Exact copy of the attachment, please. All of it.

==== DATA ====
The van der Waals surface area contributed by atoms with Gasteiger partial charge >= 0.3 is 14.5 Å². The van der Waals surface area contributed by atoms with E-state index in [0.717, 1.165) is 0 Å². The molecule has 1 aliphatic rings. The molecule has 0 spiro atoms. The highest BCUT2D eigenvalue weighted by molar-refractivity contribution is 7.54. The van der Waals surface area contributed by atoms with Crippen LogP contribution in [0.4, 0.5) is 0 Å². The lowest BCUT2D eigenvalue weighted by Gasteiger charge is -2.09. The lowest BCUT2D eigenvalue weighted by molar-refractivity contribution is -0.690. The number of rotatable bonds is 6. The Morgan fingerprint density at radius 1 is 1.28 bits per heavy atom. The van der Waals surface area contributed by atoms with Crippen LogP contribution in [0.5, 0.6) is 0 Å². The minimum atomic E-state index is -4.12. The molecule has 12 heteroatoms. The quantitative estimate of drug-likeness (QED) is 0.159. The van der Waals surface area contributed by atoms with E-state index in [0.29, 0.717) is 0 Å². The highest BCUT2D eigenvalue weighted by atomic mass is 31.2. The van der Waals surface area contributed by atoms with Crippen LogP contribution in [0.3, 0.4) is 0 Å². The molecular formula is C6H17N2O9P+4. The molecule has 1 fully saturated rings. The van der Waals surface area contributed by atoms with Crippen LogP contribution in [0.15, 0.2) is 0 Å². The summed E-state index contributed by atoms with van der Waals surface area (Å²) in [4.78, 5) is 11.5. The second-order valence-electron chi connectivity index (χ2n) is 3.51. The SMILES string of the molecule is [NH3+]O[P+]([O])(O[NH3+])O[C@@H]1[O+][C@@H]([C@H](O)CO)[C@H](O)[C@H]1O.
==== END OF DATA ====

The van der Waals surface area contributed by atoms with Gasteiger partial charge >= 0.3 is 14.5 Å². The van der Waals surface area contributed by atoms with E-state index in [0.717, 1.165) is 0 Å². The molecule has 1 aliphatic rings. The molecule has 0 spiro atoms. The highest BCUT2D eigenvalue weighted by molar-refractivity contribution is 7.54. The van der Waals surface area contributed by atoms with Crippen LogP contribution in [0.4, 0.5) is 0 Å². The lowest BCUT2D eigenvalue weighted by Gasteiger charge is -2.09. The lowest BCUT2D eigenvalue weighted by molar-refractivity contribution is -0.690. The number of rotatable bonds is 6. The Morgan fingerprint density at radius 1 is 1.28 bits per heavy atom. The van der Waals surface area contributed by atoms with Crippen LogP contribution in [0.5, 0.6) is 0 Å². The minimum atomic E-state index is -4.12. The molecule has 12 heteroatoms. The quantitative estimate of drug-likeness (QED) is 0.159. The van der Waals surface area contributed by atoms with E-state index in [0.29, 0.717) is 0 Å². The highest BCUT2D eigenvalue weighted by atomic mass is 31.2. The van der Waals surface area contributed by atoms with Crippen LogP contribution in [0.3, 0.4) is 0 Å². The molecular formula is C6H17N2O9P+4. The molecule has 1 fully saturated rings. The van der Waals surface area contributed by atoms with Crippen LogP contribution in [0.15, 0.2) is 0 Å². The summed E-state index contributed by atoms with van der Waals surface area (Å²) in [4.78, 5) is 11.5. The second-order valence-electron chi connectivity index (χ2n) is 3.51. The SMILES string of the molecule is [NH3+]O[P+]([O])(O[NH3+])O[C@@H]1[O+][C@@H]([C@H](O)CO)[C@H](O)[C@H]1O.